Again, as in early manhood.

It is well. Shark waters
Never did faze you half so much
As the terrible radios
And booboiseries of the neighbors.

Here, if you care, the bay
Is printed, with many boats now,
Thick as trash; that high porch is gone,
Gone up in the smoke of money, money;

The barbarians…But enough.
You are missed. Across the way,
Someone is practicing sonatas.
And the sea air smells again of good gin.

And Edward Field, the no. 13 seed:

Whatever Became Of: Freud?

Has the age of psychology really passed?
Aren’t people interested anymore
in how their toilet training shaped them?
Nowadays, nobody talks of their “analysis,” or even
the less respectable therapies that came into fashion
about the time we gave up on the couch—
encounter groups, group gropes, group games, and finally
just lying on the floor, screaming out the pain.
Or even, on the lowest level
(which we all descended to in desperation),
self-help books: How to overcome depression,
get more confidence, be popular

But usually, we were safely in the hands of Freud,
whose theories, a whole generation beyond Marx swore,
would rescue mankind from its lot,
and even, in the views of Reich, end war
when we liberated our sexuality
by working through the body’s armouring
to release our soft and loving primal selves—
war and love supposedly being incompatible—
also by sitting for hours in the orgone box to absorb
the sexual energy of the universe.

Those were the years when we were all convinced
we were “neurotic,” discussed our neuroses passionately,
analyzed our dreams with friends over coffee
and endless cigarettes—we were fiendish smokers—
talked of breakthroughs, insights, and sometimes with awe
of “graduation,”when the “neurosis”
would finally be “cured,” which meant
you had worked through your blocks, your inhibitions,
and you were no longer Acting Out Negative,
but had found your niche in society—
meaning, marriage, a career, and forgiving your parents.
We argued whether this meant the end of “creativity.”

The air is clearer since “phallic symbol”
has gone the way of “penis envy” and “Freudian slip.”
Nobody nowadays blames their failures on their neuroses,
and if you say “transferences,” everyone assumes
you’re not talking about your bank accounts.
It’s no longer news the discovery
(and Freud deserved the Nobel Prize for it)
that people’s minds are always on sex.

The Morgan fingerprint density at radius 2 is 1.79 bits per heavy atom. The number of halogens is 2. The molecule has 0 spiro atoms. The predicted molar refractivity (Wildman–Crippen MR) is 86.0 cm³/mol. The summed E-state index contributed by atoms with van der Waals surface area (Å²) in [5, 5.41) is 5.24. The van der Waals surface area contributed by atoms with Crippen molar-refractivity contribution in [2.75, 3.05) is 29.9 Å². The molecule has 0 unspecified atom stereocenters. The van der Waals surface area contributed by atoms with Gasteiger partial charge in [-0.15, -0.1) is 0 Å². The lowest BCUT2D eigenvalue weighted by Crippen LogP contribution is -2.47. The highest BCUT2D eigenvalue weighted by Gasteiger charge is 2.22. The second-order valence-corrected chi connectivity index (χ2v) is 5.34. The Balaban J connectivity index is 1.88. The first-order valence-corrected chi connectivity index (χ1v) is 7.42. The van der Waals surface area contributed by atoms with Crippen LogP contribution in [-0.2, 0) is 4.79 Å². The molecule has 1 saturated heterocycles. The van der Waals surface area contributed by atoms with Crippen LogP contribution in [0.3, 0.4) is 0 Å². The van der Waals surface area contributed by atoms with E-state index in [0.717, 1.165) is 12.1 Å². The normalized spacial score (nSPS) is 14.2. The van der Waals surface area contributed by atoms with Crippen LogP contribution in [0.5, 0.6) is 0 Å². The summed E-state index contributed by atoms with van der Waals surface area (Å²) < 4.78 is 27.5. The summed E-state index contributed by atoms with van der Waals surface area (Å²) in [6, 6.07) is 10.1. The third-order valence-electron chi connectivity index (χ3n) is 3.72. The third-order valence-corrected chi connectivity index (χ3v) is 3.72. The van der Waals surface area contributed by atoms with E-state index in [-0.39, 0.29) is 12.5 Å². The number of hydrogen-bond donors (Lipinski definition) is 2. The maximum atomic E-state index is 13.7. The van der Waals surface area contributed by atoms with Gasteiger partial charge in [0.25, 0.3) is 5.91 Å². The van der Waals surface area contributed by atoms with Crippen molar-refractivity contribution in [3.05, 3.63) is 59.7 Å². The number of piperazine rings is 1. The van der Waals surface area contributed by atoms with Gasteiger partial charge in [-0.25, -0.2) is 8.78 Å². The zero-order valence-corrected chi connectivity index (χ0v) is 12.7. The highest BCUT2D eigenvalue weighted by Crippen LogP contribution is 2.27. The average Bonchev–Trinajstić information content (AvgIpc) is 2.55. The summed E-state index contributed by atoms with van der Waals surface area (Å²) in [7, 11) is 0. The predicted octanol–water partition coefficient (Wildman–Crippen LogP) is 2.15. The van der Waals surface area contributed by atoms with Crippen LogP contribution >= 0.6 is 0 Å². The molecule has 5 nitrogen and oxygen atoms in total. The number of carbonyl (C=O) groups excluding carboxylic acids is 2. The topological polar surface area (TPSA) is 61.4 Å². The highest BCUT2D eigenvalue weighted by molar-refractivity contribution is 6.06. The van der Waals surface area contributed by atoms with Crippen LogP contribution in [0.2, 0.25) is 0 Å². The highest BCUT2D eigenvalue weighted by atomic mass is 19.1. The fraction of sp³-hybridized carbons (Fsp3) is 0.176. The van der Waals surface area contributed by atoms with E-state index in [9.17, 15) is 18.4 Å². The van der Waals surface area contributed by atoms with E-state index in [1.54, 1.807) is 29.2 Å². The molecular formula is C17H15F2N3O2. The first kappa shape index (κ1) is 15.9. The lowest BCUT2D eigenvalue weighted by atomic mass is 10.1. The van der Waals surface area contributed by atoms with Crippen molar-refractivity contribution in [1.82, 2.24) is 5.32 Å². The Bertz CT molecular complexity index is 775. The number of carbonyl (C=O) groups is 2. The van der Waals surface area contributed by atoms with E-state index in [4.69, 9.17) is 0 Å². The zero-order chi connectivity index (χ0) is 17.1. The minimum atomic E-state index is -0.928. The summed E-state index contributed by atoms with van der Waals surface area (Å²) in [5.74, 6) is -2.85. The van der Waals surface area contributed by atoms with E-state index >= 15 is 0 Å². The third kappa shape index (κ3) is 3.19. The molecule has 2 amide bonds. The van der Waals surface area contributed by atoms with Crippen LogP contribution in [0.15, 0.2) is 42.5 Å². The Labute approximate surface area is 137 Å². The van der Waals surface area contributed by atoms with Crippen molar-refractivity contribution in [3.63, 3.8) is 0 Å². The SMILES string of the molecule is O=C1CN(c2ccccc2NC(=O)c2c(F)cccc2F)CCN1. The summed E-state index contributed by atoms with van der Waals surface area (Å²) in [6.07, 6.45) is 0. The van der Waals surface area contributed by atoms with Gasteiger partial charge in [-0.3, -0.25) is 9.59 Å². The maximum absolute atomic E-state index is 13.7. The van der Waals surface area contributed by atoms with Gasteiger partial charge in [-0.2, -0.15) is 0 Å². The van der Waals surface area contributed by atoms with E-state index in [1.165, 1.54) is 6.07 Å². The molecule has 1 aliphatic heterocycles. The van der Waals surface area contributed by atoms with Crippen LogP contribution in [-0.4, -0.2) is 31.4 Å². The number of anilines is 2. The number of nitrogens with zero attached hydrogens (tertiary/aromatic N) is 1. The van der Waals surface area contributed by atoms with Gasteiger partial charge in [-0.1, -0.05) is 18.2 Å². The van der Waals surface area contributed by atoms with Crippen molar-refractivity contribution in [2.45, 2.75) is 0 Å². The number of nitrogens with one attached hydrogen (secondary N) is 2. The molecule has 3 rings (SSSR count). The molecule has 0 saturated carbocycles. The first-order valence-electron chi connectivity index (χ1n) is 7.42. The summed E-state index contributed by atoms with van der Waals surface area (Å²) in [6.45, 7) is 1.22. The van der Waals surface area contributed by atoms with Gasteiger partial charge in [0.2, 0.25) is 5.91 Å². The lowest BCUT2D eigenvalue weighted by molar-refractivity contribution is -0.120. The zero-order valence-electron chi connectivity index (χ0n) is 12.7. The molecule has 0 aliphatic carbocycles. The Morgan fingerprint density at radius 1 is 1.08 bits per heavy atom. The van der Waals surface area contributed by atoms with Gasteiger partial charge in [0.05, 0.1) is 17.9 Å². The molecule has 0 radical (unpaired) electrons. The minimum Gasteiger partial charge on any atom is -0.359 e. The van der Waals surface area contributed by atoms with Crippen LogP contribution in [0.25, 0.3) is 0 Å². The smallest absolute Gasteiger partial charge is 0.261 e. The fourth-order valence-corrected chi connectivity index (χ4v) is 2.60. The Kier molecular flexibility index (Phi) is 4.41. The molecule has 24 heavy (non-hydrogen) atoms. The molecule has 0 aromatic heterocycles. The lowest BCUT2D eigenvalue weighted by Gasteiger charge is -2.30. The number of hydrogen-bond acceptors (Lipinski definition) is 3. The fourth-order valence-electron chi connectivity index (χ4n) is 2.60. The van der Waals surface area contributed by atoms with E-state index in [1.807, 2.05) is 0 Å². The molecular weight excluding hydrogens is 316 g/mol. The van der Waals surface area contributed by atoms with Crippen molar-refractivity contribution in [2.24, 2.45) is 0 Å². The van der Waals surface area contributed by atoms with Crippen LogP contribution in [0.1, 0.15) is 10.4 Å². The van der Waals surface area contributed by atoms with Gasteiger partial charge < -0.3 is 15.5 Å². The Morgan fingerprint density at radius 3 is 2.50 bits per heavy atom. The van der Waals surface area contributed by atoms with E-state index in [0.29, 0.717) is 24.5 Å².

But with the same obsession we had with Freud,
and the same narcissism (how we beat each other
with that faded cry), people nowadays are able to simply
turn away from “problems” and wallow in their pleasures,
making a cult of health, and devote themselves
just to working on their bodies. Did I say “just”?
Even Freud was always looking for the roots
of neurosis in the body. And as Claudette Colbert said
on observing Marilyn Monroe’s buns,
“I would have had to start at thirteen.”

Sadly, true. For us old devotees of the therapies,
the cornerstone of our faith, Talk
and you can change your history,
proved to be bad Freud, and even worse, a fraud—
far more expensive than the gym and stylish joggers.
Years of talking, and nothing got solved.
Except the language of it
seemed to define the losses of a generation,
and for all its radiant promises, that was all.

MARLA MUSE: Is that even a poem?

Since when was prose not poetry?


Just enjoy the game, Marla…


Field…talking…talking some more!


Field…defining an era…! talking…defining an historical era…discussing an era’s social values…talking…defining…!

Field! talking some more!

Justice…goes for the personal!…a strict four line stanza!

Field…past tense…the ‘we’ address…!

Justice…picturesque!…Justice…the winsome detail!…Justice…getting playful! …lyrical…!

Field…touching on cultural artifacts in a clear manner…!

Field…assembling the paragraph…!

Now Justice shifts from third person to second…!

Field brings his self-reflexive thesis to a conclusion…!  Talk as failure…!

Talk! Talk! Talk!  Justice trying to establish the image…!  Talk! Talk! Talk!  The memory of his friend…!  taste…! smell…! listening to music…!  the ocean…!

Justice appealing to all the senses!  Feigns an iambic line!

Field…has something to say…!

Talk! Talk! Talk!  Field!  Field! Justice! Justice! Field! Justice! Field!

Field Wins 61-60!  Another Upset!